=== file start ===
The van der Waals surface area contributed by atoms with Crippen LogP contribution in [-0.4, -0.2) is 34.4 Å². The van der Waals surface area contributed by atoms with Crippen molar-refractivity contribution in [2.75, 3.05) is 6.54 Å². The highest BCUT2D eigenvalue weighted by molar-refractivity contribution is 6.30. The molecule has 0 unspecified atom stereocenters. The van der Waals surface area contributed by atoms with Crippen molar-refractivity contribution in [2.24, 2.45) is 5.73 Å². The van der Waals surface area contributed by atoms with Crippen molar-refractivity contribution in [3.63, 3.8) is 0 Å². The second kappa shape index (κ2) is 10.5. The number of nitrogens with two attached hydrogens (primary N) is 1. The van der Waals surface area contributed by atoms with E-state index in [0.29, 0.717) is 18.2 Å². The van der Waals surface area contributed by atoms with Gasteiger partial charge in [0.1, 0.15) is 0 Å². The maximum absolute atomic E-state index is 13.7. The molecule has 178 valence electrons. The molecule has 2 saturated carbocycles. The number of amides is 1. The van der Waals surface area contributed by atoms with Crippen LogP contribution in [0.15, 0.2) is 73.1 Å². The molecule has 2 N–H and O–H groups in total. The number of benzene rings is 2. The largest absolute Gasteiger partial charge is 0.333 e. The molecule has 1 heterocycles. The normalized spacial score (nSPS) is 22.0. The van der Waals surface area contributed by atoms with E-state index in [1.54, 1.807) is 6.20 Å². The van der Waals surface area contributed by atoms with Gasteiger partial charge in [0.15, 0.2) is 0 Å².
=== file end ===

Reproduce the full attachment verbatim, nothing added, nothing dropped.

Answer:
The van der Waals surface area contributed by atoms with Crippen LogP contribution in [-0.4, -0.2) is 34.4 Å². The van der Waals surface area contributed by atoms with Crippen molar-refractivity contribution in [2.75, 3.05) is 6.54 Å². The highest BCUT2D eigenvalue weighted by molar-refractivity contribution is 6.30. The molecule has 0 unspecified atom stereocenters. The van der Waals surface area contributed by atoms with Crippen molar-refractivity contribution in [2.24, 2.45) is 5.73 Å². The van der Waals surface area contributed by atoms with Crippen molar-refractivity contribution in [3.63, 3.8) is 0 Å². The second kappa shape index (κ2) is 10.5. The number of nitrogens with two attached hydrogens (primary N) is 1. The van der Waals surface area contributed by atoms with E-state index in [0.29, 0.717) is 18.2 Å². The van der Waals surface area contributed by atoms with Gasteiger partial charge in [0.1, 0.15) is 0 Å². The maximum absolute atomic E-state index is 13.7. The molecule has 178 valence electrons. The molecule has 2 saturated carbocycles. The number of amides is 1. The van der Waals surface area contributed by atoms with Crippen LogP contribution in [0.15, 0.2) is 73.1 Å². The molecule has 2 N–H and O–H groups in total. The number of benzene rings is 2. The largest absolute Gasteiger partial charge is 0.333 e. The molecule has 1 heterocycles. The normalized spacial score (nSPS) is 22.0. The van der Waals surface area contributed by atoms with E-state index in [1.54, 1.807) is 6.20 Å². The van der Waals surface area contributed by atoms with Gasteiger partial charge in [0.15, 0.2) is 0 Å².